Steinhoff and Naspers. Two listed companies which are well known to the investment community, which have been active in corporate wheeling and dealing, which have ventured outside the confines of South Africa. And which are now both in the dog box.
I have met and interviewed the CEOs of both companies. Impressive businessmen, who have done well to grow their businesses. But have they both crossed the line between good business and improper behaviour?
Naspers has been under fire for putting undue pressure on the government on behalf of its pay-TV interests, by paying millions to the reviled, but influential, Guptas (The Messenger editor adds: which owned the controversial Zupta mouthpiece, ANN7).
Initially, chairman Koos Bekker and his CEO Bob van Dijk appeared to try to wish-away the problem. From the heads of a communications company, this performance was spectacularly naïve and inept.
They haven’t been helped by having their version of events ridiculed by former Communications Minister Yunis Carrim. Unfortunately for Bekker, Carrim is one of the few recent holders of that government post who commanded respect, and was considered a good ‘un – which is probably why he is no longer in the job.
Might there have been early signs of arrogance at Naspers? It may seem trivial to an outsider, but this company chooses to discuss its financial results with the investment community through a conference call – unlike most other listed companies, which host presentations for analysts and journalists.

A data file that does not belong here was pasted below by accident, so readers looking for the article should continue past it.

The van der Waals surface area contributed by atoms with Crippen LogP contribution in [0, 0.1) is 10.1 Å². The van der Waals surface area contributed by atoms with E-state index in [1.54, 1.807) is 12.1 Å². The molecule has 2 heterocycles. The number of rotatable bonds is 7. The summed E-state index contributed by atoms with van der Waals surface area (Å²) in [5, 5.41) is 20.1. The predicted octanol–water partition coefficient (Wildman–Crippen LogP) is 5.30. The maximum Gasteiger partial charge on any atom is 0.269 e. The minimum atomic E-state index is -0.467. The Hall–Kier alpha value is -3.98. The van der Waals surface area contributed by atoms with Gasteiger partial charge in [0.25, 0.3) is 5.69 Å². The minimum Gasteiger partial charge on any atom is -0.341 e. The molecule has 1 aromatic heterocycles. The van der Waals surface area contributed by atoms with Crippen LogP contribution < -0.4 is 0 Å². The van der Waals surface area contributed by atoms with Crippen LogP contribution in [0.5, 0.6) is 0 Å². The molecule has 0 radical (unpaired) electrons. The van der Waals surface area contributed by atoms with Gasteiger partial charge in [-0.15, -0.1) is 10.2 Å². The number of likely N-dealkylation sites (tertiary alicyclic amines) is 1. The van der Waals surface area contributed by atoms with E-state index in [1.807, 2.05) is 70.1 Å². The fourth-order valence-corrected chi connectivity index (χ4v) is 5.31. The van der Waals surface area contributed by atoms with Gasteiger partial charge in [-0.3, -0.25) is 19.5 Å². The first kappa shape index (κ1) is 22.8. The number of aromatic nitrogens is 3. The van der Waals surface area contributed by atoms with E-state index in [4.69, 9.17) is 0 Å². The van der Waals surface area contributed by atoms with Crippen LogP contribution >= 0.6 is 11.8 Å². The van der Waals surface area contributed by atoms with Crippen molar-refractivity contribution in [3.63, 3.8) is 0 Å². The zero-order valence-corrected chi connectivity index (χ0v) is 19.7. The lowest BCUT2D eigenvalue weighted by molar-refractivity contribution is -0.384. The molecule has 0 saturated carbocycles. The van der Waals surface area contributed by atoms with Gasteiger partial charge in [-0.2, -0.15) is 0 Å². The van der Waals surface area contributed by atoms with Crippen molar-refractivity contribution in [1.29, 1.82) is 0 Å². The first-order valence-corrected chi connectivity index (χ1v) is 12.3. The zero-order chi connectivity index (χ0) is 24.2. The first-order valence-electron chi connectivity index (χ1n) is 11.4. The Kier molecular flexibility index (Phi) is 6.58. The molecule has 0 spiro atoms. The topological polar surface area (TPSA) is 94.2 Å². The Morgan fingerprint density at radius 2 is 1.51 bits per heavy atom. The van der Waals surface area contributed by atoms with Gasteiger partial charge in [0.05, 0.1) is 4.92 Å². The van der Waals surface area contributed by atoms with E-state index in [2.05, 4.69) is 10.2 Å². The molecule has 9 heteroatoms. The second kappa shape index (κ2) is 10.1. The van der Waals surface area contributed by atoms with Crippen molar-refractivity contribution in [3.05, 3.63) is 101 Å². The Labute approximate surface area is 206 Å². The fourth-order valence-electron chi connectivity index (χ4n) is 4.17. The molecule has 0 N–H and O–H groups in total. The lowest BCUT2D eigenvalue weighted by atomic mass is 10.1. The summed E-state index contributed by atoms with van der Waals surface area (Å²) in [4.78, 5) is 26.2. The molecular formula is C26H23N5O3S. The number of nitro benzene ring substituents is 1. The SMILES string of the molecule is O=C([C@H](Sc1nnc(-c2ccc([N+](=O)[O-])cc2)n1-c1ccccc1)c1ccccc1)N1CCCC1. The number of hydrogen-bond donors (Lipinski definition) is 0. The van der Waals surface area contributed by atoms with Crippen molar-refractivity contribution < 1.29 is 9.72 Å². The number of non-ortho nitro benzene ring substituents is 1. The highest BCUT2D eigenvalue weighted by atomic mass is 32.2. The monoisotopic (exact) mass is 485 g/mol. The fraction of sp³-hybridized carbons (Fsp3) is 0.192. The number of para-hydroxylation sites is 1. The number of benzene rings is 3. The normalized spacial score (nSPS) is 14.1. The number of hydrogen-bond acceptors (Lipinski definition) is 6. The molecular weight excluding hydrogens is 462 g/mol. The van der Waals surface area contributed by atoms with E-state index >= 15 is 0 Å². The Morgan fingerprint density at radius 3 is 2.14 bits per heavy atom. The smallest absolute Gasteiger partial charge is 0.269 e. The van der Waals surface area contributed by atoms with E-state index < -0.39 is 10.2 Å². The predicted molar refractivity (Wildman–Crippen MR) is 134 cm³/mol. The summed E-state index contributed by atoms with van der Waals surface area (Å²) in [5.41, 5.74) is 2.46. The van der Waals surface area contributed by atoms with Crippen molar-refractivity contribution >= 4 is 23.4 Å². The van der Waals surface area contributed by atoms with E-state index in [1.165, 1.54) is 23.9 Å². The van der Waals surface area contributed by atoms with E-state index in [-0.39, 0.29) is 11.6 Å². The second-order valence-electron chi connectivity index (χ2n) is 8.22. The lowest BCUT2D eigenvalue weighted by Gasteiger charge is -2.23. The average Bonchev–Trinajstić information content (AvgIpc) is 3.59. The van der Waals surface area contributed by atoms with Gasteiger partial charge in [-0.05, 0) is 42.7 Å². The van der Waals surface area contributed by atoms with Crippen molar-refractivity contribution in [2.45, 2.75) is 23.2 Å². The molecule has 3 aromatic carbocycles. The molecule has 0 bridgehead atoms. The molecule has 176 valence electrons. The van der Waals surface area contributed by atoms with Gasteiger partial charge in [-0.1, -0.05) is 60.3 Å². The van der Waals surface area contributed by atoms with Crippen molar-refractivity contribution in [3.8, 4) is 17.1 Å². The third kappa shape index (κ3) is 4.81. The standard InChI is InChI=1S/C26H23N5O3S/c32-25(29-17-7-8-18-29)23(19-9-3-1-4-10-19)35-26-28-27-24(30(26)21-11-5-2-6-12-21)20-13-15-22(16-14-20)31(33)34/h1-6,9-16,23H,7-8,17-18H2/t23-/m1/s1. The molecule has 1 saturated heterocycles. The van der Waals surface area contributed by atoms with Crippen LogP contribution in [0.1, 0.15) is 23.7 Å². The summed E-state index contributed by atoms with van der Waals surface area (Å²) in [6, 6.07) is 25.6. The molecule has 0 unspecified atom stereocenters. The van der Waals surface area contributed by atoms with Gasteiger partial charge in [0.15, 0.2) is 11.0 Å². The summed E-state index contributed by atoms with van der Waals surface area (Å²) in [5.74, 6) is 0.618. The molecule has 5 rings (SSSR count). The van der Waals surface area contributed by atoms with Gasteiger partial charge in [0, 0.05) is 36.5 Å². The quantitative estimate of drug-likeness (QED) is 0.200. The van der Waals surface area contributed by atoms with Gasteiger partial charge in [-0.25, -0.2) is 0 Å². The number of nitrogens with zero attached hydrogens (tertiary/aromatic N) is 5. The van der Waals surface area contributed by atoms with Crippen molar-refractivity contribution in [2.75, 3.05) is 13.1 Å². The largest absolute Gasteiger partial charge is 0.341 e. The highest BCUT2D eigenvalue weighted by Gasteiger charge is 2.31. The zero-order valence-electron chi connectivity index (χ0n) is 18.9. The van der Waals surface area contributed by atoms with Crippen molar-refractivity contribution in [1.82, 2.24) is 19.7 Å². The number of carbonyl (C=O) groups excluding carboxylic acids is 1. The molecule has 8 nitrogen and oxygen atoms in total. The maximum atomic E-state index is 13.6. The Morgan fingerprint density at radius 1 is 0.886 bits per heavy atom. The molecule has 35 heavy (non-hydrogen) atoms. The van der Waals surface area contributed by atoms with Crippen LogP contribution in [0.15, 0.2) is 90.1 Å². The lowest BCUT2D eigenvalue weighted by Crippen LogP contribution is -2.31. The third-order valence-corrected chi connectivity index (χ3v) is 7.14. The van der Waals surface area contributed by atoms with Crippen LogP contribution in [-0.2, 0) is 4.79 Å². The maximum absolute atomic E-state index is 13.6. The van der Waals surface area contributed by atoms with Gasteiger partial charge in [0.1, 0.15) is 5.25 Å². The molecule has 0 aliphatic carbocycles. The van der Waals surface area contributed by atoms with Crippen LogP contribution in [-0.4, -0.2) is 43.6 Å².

This reluctance to engage, eyeball to eyeball, may reflect a shyness, a vulnerability, a social awkwardness. Or might it project an air of arrogance?
Well, Naspers’ bubble of arrogance has been well and truly pricked.
The spotlight is now shining upon it, and there are reports that a US law firm Pomerantz is assembling a class action against the company over the pay-TV issue. This may get nowhere, but it is an embarrassment and a reputational blow.
And what about Steinhoff? Well, the share plunged by a colossal, nose-diving, 61.5% on Wednesday when trading began on the JSE.
This followed the abrupt resignation of longstanding CEO Markus Jooste, after reports of accounting irregularities.
My initial reaction to the price tumble was that this represented an incredible buying-opportunity, as the intrinsic value of the company and its assets could not have shrunk so spectacularly overnight, and there was, indeed, some recovery in the share price.
Steinhoff has been active in Europe, where standards of corporate governance and transparency may be more vigorous. This may have been its downfall.
Certainly, the noise and unsavoury odours around both Naspers and Steinhoff have given regrettable ammunition to those who moan about white monopoly capital, and advocate the nationalisation of the banks, the mines, and whatever else they can get their grasping hands on.
These Captains of Industry have let down their teams.